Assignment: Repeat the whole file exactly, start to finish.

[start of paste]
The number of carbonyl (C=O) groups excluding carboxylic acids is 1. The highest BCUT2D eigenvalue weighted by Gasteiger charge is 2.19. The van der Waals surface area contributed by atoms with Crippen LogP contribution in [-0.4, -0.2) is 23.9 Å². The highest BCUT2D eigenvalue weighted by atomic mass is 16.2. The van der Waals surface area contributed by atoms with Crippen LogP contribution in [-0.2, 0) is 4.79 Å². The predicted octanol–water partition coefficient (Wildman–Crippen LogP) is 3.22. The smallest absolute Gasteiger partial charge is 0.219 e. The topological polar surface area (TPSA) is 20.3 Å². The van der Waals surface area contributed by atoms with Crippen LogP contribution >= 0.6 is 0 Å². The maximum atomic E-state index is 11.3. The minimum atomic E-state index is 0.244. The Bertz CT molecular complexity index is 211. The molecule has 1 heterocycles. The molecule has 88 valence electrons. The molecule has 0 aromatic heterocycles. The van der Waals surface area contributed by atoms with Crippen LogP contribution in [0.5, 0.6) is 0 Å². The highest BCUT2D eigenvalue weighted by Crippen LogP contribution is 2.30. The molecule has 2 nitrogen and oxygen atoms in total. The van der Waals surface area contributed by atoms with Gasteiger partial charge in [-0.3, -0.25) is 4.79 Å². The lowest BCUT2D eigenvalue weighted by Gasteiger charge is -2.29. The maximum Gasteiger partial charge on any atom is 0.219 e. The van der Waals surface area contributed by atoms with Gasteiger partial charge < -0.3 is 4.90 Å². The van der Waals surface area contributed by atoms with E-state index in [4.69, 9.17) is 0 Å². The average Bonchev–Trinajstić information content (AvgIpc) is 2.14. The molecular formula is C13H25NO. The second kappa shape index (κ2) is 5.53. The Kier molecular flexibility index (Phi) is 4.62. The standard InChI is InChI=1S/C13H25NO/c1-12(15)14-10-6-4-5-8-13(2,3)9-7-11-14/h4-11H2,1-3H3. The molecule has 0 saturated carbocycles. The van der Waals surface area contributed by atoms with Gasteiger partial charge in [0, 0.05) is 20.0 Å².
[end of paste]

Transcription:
The number of carbonyl (C=O) groups excluding carboxylic acids is 1. The highest BCUT2D eigenvalue weighted by Gasteiger charge is 2.19. The van der Waals surface area contributed by atoms with Crippen LogP contribution in [-0.4, -0.2) is 23.9 Å². The highest BCUT2D eigenvalue weighted by atomic mass is 16.2. The van der Waals surface area contributed by atoms with Crippen LogP contribution in [-0.2, 0) is 4.79 Å². The predicted octanol–water partition coefficient (Wildman–Crippen LogP) is 3.22. The smallest absolute Gasteiger partial charge is 0.219 e. The topological polar surface area (TPSA) is 20.3 Å². The van der Waals surface area contributed by atoms with Crippen LogP contribution >= 0.6 is 0 Å². The maximum atomic E-state index is 11.3. The minimum atomic E-state index is 0.244. The Bertz CT molecular complexity index is 211. The molecule has 1 heterocycles. The molecule has 88 valence electrons. The molecule has 0 aromatic heterocycles. The van der Waals surface area contributed by atoms with Crippen LogP contribution in [0.5, 0.6) is 0 Å². The highest BCUT2D eigenvalue weighted by Crippen LogP contribution is 2.30. The molecule has 2 nitrogen and oxygen atoms in total. The van der Waals surface area contributed by atoms with Gasteiger partial charge in [-0.3, -0.25) is 4.79 Å². The lowest BCUT2D eigenvalue weighted by Gasteiger charge is -2.29. The maximum Gasteiger partial charge on any atom is 0.219 e. The van der Waals surface area contributed by atoms with Gasteiger partial charge < -0.3 is 4.90 Å². The van der Waals surface area contributed by atoms with E-state index in [4.69, 9.17) is 0 Å². The average Bonchev–Trinajstić information content (AvgIpc) is 2.14. The molecular formula is C13H25NO. The second kappa shape index (κ2) is 5.53. The Kier molecular flexibility index (Phi) is 4.62. The standard InChI is InChI=1S/C13H25NO/c1-12(15)14-10-6-4-5-8-13(2,3)9-7-11-14/h4-11H2,1-3H3. The molecule has 0 saturated carbocycles. The van der Waals surface area contributed by atoms with Gasteiger partial charge in [0, 0.05) is 20.0 Å².